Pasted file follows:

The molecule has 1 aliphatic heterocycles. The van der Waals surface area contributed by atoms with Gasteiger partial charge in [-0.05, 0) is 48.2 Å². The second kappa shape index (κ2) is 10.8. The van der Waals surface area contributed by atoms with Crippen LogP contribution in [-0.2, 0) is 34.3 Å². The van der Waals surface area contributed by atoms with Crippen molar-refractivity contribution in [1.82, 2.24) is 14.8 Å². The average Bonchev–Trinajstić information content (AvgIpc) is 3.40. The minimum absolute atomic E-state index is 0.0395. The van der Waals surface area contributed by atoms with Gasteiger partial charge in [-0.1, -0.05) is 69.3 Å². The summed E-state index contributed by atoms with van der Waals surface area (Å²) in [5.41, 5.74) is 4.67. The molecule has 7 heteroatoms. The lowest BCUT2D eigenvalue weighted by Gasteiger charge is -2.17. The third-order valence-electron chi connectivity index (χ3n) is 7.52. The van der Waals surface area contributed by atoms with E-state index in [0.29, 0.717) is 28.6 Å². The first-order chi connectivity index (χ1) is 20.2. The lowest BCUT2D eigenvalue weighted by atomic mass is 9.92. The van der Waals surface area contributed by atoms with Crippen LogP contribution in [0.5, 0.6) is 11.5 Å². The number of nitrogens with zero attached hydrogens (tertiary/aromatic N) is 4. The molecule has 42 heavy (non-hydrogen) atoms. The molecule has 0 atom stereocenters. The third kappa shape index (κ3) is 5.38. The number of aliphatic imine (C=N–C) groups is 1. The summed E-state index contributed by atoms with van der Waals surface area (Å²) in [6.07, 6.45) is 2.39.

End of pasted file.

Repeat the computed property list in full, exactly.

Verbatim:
The molecule has 1 aliphatic heterocycles. The van der Waals surface area contributed by atoms with Gasteiger partial charge in [-0.05, 0) is 48.2 Å². The second kappa shape index (κ2) is 10.8. The van der Waals surface area contributed by atoms with Crippen LogP contribution in [-0.2, 0) is 34.3 Å². The van der Waals surface area contributed by atoms with Crippen molar-refractivity contribution in [1.82, 2.24) is 14.8 Å². The average Bonchev–Trinajstić information content (AvgIpc) is 3.40. The minimum absolute atomic E-state index is 0.0395. The van der Waals surface area contributed by atoms with Gasteiger partial charge in [-0.1, -0.05) is 69.3 Å². The summed E-state index contributed by atoms with van der Waals surface area (Å²) in [5.41, 5.74) is 4.67. The molecule has 7 heteroatoms. The lowest BCUT2D eigenvalue weighted by Gasteiger charge is -2.17. The third-order valence-electron chi connectivity index (χ3n) is 7.52. The van der Waals surface area contributed by atoms with E-state index in [0.29, 0.717) is 28.6 Å². The first-order chi connectivity index (χ1) is 20.2. The lowest BCUT2D eigenvalue weighted by atomic mass is 9.92. The van der Waals surface area contributed by atoms with Crippen LogP contribution in [0.5, 0.6) is 11.5 Å². The number of nitrogens with zero attached hydrogens (tertiary/aromatic N) is 4. The molecule has 42 heavy (non-hydrogen) atoms. The molecule has 0 atom stereocenters. The third kappa shape index (κ3) is 5.38. The number of aliphatic imine (C=N–C) groups is 1. The summed E-state index contributed by atoms with van der Waals surface area (Å²) in [6.07, 6.45) is 2.39.